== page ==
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  1. #161
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    Quote Originally Posted by mvp View Post
    Absolutely. And the morality of the seller (or not) is irrelevant to this case. The buyer had a trainer/agent working for her. The buyer had a PPE. The seller could have been the worst lying bustard on Earth and it wouldn't have made a difference. Note that the seller is not named as a defendant in the complaint.
    We don't even know if the seller learned the results of the PPE. For all the seller knew, the pony WAS sound when sold. Reading between the lines, it seems like Heritage had the pony in their program when it was purchased. it might have leigitimately been sound when it left the seller and got to Heritage. The pony might have foundered on Heritage's watch. Yet ANOTHER reason to block it and sell it.

    Seller might be equally disturbed/upset to learn about the rotation/blocking. What if the pony did founder in Heritage's care and therefore didn't sell when the buyer was told? It would get back to the seller why the sale fell throught... Then the seller might be after Heritage for failure to properly care for the pony.

    If the pony foundered under Heritage's watch, and the choices are enjoy a big commission and hide the founder or buck up, be honest, lose the sale, and maybe get sued by the seller.... is it so shocking which option might win out? Heritage was in a better position to keep the buyer in mushroom status than the seller... AND get a commission on top.

    Why not? Unless moral obligations bother you.
    ~Veronica
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  2. #162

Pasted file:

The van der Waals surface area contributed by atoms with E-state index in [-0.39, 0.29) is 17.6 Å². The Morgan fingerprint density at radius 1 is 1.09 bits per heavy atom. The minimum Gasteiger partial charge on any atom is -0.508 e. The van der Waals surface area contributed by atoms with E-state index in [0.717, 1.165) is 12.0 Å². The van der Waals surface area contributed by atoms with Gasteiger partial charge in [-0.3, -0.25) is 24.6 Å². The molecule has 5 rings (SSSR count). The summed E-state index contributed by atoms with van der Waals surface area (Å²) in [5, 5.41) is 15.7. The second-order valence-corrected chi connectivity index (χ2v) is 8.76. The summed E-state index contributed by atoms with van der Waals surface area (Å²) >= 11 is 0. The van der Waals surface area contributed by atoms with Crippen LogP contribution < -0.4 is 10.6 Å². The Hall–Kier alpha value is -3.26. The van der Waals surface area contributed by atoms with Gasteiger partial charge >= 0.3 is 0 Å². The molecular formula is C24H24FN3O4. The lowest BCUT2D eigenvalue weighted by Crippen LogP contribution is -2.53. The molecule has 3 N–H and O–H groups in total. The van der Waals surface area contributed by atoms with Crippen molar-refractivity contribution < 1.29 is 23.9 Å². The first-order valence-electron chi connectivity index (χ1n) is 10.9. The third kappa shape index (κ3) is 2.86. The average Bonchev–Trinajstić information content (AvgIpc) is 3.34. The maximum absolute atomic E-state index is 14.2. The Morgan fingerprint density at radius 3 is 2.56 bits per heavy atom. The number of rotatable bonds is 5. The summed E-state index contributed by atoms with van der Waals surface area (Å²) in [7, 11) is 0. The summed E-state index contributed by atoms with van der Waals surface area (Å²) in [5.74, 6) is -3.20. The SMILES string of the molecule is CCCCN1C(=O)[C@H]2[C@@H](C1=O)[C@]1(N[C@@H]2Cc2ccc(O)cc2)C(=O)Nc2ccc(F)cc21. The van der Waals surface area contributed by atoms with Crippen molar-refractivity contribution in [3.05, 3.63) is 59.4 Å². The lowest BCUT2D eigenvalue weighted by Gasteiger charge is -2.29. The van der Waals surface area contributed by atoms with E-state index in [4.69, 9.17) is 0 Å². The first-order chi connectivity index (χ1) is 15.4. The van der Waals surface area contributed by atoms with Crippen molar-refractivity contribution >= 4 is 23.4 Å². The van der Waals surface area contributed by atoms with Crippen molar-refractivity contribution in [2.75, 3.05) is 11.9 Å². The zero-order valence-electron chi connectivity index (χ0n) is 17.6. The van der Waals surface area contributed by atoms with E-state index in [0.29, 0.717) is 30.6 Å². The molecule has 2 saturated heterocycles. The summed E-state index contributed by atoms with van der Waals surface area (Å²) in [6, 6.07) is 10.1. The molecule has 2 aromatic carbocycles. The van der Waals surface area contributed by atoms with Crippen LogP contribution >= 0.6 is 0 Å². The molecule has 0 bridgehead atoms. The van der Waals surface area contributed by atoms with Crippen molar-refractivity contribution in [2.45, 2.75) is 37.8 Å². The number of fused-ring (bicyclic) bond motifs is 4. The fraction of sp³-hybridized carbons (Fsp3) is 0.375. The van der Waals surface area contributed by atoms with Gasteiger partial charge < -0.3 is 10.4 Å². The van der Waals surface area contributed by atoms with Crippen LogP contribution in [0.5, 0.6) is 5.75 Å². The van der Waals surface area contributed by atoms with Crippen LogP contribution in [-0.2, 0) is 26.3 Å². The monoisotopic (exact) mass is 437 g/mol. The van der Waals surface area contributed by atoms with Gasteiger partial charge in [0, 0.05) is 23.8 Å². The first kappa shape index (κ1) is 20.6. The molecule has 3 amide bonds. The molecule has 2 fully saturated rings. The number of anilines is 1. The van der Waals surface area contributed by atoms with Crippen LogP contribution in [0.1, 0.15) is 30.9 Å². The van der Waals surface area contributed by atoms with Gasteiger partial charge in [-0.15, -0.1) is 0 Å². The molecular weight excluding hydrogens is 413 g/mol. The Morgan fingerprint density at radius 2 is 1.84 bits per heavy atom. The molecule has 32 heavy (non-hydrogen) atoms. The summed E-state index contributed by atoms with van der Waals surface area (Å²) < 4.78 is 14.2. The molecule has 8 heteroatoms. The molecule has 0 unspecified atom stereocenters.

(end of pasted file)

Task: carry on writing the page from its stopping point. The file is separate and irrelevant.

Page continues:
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    How would the blocking happen time and time again with out the pony owner knowing about it? I have to assume they paid the bill for it.



  3. #163
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    Is it possible the pony was nerved/blocked for the initial PPE, so the vet looked at the x-rays, but assumed it to be a non-issue as pony was sound, passed that info on to trainer, trainer filters the info further to just pony is sound. Trainer may then have come to see pony has issues, panicked, and dealt with it by blocking rather than owning up to their mistake.

    Question: if the pony was allegedly being blocked to show prior to the PO moving barns and becoming aware of the issue, who was paying the vet bill for this service? If PO was paying and just not paying attention that is one thing, but if trainer was paying and then rebilling creatively, or swallowing the costs, that changes things.
    Freeing worms from cans everywhere!


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  4. #164
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    Quote Originally Posted by mvp View Post
    Now, now. I do hate it when trainers write in such a way that it appears that they are talking down to their clueless clients. I believe this poster is using that kind of short-hand when she says that she would be comfortable with this or that problem on an older horse for a kid or ammie. Of course the trainer knows that she is being comfortable on behalf of the client.

    It's also reasonable for a trainer to add their years of experience comparing Xray or conformation flaws to the horse's clinical soundness and tell their client what their experience has led them to believe about how that plays out. But it does sound as though the trainer is playing ducks and drakes with the client's money without some careful wording.
    I get what you are saying but these are situations where it is very easy for a trainer to interpret and relay the vets finding according to their own thoughts of what is best for the client rather than laying things out objectively in lay terms for the client to make their own descisions.
    Auventera Two:Some women would eat their own offspring if they had some dipping sauce.



  5. #165
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    Quote Originally Posted by trubandloki View Post
    How would the blocking happen time and time again with out the pony owner knowing about it? I have to assume they paid the bill for it.
    I am guessing the line item said something like "maintenance" or "show fees" and not "nerve blocking" but who's to say the buyer DIDN'T pay for it and just not realize WHAT she was buying?! She may have seen a monthly injection on the bill and thought it was Adequan or the like. Or maybe they don't itemize bills?! I assume Heritage found some way not to obviously disclose whatever was going on, if you assume some nefarious treatment was happening.